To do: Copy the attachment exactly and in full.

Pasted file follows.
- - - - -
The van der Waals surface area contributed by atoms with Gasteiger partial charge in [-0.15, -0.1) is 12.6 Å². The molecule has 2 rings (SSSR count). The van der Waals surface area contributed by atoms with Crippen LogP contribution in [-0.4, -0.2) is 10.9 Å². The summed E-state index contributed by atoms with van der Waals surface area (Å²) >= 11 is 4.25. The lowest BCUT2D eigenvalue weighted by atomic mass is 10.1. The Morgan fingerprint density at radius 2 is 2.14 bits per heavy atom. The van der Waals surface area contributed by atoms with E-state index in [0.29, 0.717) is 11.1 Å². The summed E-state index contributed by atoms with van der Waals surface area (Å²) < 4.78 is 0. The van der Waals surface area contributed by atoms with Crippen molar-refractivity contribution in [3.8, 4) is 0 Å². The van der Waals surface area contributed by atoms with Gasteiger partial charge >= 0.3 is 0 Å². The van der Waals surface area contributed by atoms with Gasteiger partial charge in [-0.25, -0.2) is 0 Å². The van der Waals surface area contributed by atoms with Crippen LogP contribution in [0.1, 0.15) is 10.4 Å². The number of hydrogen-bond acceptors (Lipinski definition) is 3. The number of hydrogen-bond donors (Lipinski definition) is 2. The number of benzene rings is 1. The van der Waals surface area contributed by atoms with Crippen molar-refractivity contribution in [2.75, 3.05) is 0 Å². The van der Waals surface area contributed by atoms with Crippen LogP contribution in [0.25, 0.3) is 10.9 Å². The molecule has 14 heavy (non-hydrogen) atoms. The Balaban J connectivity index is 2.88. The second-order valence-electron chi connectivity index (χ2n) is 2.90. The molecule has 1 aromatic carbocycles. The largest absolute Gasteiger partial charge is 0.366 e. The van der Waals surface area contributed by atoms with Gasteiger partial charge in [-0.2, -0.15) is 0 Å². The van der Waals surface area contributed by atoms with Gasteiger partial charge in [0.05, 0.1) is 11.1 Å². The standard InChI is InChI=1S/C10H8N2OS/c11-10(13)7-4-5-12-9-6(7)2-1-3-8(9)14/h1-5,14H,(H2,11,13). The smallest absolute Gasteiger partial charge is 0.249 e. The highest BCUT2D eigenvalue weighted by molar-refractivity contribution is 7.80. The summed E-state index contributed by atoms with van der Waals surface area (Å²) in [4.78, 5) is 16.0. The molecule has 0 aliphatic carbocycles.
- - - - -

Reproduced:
The van der Waals surface area contributed by atoms with Gasteiger partial charge in [-0.15, -0.1) is 12.6 Å². The molecule has 2 rings (SSSR count). The van der Waals surface area contributed by atoms with Crippen LogP contribution in [-0.4, -0.2) is 10.9 Å². The summed E-state index contributed by atoms with van der Waals surface area (Å²) >= 11 is 4.25. The lowest BCUT2D eigenvalue weighted by atomic mass is 10.1. The Morgan fingerprint density at radius 2 is 2.14 bits per heavy atom. The van der Waals surface area contributed by atoms with E-state index in [0.29, 0.717) is 11.1 Å². The summed E-state index contributed by atoms with van der Waals surface area (Å²) < 4.78 is 0. The van der Waals surface area contributed by atoms with Crippen molar-refractivity contribution in [3.8, 4) is 0 Å². The van der Waals surface area contributed by atoms with Gasteiger partial charge >= 0.3 is 0 Å². The van der Waals surface area contributed by atoms with Gasteiger partial charge in [-0.25, -0.2) is 0 Å². The van der Waals surface area contributed by atoms with Crippen LogP contribution in [0.1, 0.15) is 10.4 Å². The number of hydrogen-bond acceptors (Lipinski definition) is 3. The number of hydrogen-bond donors (Lipinski definition) is 2. The number of benzene rings is 1. The van der Waals surface area contributed by atoms with Crippen molar-refractivity contribution in [2.75, 3.05) is 0 Å². The van der Waals surface area contributed by atoms with Crippen LogP contribution in [0.25, 0.3) is 10.9 Å². The molecule has 14 heavy (non-hydrogen) atoms. The Balaban J connectivity index is 2.88. The second-order valence-electron chi connectivity index (χ2n) is 2.90. The molecule has 1 aromatic carbocycles. The largest absolute Gasteiger partial charge is 0.366 e. The van der Waals surface area contributed by atoms with Gasteiger partial charge in [-0.2, -0.15) is 0 Å². The van der Waals surface area contributed by atoms with Gasteiger partial charge in [0.05, 0.1) is 11.1 Å². The standard InChI is InChI=1S/C10H8N2OS/c11-10(13)7-4-5-12-9-6(7)2-1-3-8(9)14/h1-5,14H,(H2,11,13). The smallest absolute Gasteiger partial charge is 0.249 e. The highest BCUT2D eigenvalue weighted by molar-refractivity contribution is 7.80. The summed E-state index contributed by atoms with van der Waals surface area (Å²) in [4.78, 5) is 16.0. The molecule has 0 aliphatic carbocycles.